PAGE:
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Wednesday, January 10, 2007

Long Lance I.

This is coolbert:

"In the first six to twelve months of a war with the United States and Great Britain I will run wild and win victory upon victory." - - Admiral Yamamoto.

And this was true. During the first six months of World War Two in the Pacific theatre, the Japanese did "run wild".

Victory after victory on land, in the air, and ON THE SEA.

Japanese naval forces, in surface engagements during the first six months of the war, proved to be more than a match for the combined ABDA [American, British, Dutch, Australian] navies at the Battle of the Java Sea and also against American naval forces during the early months of the Guadalcanal campaign.

A scenario would play itself out again and again, to the astonishment and distress of Allied naval commanders.

Both sides would make ready for combat at sea, and advance on one another. Prepared for battle.

The Japanese, however, would choose the time and place for the engagement. A time that was ALWAYS AT NIGHT!! Even before the advent of ship-borne radars, the Japanese had specially trained personnel, selected for superior vision, employing superior optics, that were able to out-perform any electronics of the day. Spot allied ships before the allies could spot them [the Japanese]. Allow the initiative to pass to the Japanese. An initiative that would be maintained by the use of superior night-fighting naval tactics, regularly practiced and preferred.

Tactics that included the use of a potentially war-winning weapon.

The Long Lance torpedo. [called Type 93 by the Japanese.]

A torpedo, developed with secrecy and earnest in the years prior to the war. A torpedo far superior to those employed by the allied navies.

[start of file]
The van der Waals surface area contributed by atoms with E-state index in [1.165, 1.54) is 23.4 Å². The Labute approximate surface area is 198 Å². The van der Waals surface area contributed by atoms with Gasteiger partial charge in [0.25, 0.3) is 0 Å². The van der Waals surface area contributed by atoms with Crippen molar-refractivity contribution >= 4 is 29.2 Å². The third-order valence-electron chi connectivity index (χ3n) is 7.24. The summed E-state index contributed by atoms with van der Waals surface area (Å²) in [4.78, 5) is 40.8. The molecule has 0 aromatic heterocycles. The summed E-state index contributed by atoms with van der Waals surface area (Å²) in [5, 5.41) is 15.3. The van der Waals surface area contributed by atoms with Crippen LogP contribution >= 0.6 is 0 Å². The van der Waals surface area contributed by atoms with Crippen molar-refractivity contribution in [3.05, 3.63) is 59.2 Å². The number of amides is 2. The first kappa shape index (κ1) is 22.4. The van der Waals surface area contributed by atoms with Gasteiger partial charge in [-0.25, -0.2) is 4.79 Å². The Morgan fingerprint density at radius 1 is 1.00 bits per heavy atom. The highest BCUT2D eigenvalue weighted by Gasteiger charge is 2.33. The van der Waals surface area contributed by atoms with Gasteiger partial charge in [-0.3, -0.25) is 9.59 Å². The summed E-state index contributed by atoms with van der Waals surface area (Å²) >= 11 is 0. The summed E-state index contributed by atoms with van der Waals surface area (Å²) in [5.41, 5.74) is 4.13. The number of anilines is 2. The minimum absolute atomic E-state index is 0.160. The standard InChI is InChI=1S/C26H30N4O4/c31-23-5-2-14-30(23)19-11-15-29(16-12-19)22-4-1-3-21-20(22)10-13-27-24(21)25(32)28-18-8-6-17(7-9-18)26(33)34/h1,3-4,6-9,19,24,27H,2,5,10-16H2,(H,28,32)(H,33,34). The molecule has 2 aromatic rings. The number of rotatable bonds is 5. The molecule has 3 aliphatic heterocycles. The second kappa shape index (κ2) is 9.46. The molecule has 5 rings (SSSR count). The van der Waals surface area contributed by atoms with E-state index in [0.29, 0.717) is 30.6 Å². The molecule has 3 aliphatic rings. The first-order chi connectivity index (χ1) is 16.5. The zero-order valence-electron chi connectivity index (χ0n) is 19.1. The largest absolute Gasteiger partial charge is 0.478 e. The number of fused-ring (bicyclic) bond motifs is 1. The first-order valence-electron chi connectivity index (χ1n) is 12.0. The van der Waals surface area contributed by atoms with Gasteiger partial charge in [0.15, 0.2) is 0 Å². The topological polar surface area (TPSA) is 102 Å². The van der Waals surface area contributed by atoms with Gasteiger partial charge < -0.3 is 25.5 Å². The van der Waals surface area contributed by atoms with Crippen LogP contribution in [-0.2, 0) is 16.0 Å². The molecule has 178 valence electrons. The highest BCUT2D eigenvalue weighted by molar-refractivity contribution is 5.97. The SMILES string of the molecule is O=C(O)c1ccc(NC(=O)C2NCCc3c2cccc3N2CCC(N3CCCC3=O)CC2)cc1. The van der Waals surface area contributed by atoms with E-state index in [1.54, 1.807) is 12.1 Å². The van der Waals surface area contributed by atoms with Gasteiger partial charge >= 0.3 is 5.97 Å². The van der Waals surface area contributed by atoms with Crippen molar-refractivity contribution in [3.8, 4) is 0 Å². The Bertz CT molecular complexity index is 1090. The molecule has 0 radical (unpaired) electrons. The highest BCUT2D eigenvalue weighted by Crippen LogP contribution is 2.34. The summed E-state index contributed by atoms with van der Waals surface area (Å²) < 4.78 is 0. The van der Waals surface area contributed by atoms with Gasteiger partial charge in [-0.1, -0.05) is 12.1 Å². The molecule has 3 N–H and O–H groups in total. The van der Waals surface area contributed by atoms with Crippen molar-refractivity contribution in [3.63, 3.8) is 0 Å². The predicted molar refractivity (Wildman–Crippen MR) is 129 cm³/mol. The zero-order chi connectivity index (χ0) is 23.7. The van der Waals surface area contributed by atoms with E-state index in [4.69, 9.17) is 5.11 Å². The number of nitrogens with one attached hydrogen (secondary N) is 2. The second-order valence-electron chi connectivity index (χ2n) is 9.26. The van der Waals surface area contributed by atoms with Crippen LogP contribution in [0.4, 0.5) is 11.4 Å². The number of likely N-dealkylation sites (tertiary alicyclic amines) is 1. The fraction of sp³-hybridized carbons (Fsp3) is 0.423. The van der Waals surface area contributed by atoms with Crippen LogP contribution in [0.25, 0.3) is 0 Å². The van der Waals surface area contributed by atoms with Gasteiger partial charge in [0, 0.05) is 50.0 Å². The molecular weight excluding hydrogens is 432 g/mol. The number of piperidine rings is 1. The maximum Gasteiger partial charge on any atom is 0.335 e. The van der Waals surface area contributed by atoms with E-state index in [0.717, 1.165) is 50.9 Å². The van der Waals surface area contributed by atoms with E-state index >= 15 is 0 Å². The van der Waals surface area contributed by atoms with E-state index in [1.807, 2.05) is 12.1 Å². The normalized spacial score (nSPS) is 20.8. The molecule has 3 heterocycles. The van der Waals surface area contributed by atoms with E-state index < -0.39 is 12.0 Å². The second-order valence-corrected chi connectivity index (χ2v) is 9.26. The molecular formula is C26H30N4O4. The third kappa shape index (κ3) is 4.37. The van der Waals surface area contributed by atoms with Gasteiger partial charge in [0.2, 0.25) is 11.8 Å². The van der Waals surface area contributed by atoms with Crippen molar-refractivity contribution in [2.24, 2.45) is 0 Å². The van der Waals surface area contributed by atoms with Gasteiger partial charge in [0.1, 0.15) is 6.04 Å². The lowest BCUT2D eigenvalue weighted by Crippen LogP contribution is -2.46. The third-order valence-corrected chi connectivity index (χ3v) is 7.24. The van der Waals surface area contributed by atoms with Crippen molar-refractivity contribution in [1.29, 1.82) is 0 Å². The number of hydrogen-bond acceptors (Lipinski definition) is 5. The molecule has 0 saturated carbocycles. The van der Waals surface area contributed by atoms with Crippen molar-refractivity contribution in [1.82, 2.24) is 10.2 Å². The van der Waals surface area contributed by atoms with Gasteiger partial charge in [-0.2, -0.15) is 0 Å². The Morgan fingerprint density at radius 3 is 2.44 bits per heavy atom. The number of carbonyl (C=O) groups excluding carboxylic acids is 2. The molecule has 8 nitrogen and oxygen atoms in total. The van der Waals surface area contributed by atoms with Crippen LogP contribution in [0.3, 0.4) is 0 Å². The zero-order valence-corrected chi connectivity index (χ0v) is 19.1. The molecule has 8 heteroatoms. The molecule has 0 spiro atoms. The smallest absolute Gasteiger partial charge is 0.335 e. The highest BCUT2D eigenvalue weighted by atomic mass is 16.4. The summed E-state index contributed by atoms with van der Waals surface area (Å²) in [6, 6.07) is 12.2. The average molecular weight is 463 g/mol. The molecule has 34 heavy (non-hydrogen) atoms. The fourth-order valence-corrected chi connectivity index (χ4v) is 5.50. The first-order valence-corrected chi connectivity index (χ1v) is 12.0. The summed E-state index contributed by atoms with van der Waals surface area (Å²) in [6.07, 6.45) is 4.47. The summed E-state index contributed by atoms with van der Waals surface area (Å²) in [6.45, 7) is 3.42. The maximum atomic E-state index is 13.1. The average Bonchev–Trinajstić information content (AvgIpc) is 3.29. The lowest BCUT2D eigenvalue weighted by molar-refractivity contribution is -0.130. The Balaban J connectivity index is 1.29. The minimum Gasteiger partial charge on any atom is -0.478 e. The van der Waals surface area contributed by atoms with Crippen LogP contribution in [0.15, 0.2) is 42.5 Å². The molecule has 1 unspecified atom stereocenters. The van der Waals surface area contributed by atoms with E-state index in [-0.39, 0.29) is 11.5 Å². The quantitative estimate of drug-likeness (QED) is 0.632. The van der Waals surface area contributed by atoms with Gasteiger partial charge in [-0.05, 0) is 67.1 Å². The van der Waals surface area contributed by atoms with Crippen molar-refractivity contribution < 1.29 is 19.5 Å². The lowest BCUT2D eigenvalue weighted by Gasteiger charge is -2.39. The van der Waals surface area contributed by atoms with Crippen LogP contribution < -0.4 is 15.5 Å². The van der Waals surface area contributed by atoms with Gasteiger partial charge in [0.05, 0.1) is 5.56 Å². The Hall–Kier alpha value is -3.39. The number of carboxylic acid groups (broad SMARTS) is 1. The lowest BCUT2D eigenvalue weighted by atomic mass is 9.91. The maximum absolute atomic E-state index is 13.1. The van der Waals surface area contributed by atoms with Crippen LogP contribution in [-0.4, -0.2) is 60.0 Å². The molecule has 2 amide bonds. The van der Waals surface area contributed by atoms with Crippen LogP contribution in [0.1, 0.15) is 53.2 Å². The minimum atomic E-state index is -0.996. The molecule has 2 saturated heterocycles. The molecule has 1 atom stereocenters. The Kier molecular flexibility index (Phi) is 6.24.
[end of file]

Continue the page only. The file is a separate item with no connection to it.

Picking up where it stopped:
"The Type 93 was quietly developed in Japan in the 1930s"

"the most advanced torpedo in the world at the time"

A torpedo that was a major technological advancement for it's day. A torpedo that could out-range the big guns found on any battleship of any navy of the era.

"The Type 93 had a maximum range of 40,000 meters . . . the 16 inch /L45 guns mounted on the then-current US Colorado-class battleships fired a . . . shell to an absolute maximum range of 39,600 yards (36,210 m)."

A torpedo, fired from the deck of a surface vessel, that gave any Japenese ship from the size of a destroyer upward a marked advantage over allied counter-parts.

"it was usually launched from the decks of surface ships, but some submarines also had deck-mounted launchers . . . The Japanese Navy outfitted many of its destroyers and cruisers with the Type 93 torpedo."

That incredible range of the Long Lance [40,000 meters], allowed the Japanese to commence hostilities and gain the initiative. Fire a mass volley of Long Lance torpedoes that would cause either casualties among the allied ships, or force same to take evasive action and break formation.

The Japanese would then close on the allied ships firing naval guns when in range, all the while continuing to launch further volleys of Long Lance, maintaining the initiative they had gained. This tactic was especially effective against the coalition forces of ABDA at the Java Sea battle. Coaltions do not fight well. Eisenhower knew this. This rule holds true at sea as well as on land.


Even when warned about the Long Lance, Admiral Callahan, commander during the initial nightime surface fleet engagements at Guadalcanal, saw a number of his ships go to the bottom from torpedo hits. Hits NOT from submarines, but from surface ships, Callahan losing his life as well! The Long Lance was a weapon you just could not take measures against.

[these night-time surface engagments in the "Slot" at Guadalcanal resulted in what became known as "Iron Bottom Bay", so many U.S. and Japanese warships went to the bottom in an almost casual fashion.]

It was only after Coral Sea and Midway that it became apparent that surface engagments of the type as seen at Java Sea and later at Guadalcanal had become passe'. Naval aviation launched from aircraft carriers was THE WAY to go. The combat line of ships dueling with naval gunfire salvoes was a thing of the past. The Long Lance was potent still, but ships just did not fight anymore for the rest of the war [but with rare exceptions] as they did in 1942.




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